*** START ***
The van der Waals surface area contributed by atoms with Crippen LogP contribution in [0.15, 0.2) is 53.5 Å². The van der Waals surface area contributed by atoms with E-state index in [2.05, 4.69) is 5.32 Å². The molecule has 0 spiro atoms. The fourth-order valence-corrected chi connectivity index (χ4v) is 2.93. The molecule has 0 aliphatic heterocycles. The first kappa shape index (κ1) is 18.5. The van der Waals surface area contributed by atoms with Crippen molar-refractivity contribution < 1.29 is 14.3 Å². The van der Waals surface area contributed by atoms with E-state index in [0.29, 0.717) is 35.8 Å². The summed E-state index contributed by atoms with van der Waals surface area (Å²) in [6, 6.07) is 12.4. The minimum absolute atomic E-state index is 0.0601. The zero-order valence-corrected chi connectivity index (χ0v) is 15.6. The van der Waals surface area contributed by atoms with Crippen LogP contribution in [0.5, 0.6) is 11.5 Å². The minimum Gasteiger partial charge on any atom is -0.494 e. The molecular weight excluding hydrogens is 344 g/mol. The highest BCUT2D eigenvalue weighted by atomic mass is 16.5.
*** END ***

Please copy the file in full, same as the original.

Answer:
The van der Waals surface area contributed by atoms with Crippen LogP contribution in [0.15, 0.2) is 53.5 Å². The van der Waals surface area contributed by atoms with E-state index in [2.05, 4.69) is 5.32 Å². The molecule has 0 spiro atoms. The fourth-order valence-corrected chi connectivity index (χ4v) is 2.93. The molecule has 0 aliphatic heterocycles. The first kappa shape index (κ1) is 18.5. The van der Waals surface area contributed by atoms with Crippen molar-refractivity contribution < 1.29 is 14.3 Å². The van der Waals surface area contributed by atoms with E-state index in [0.29, 0.717) is 35.8 Å². The summed E-state index contributed by atoms with van der Waals surface area (Å²) in [6, 6.07) is 12.4. The minimum absolute atomic E-state index is 0.0601. The zero-order valence-corrected chi connectivity index (χ0v) is 15.6. The van der Waals surface area contributed by atoms with Crippen LogP contribution in [0.5, 0.6) is 11.5 Å². The minimum Gasteiger partial charge on any atom is -0.494 e. The molecular weight excluding hydrogens is 344 g/mol. The highest BCUT2D eigenvalue weighted by atomic mass is 16.5.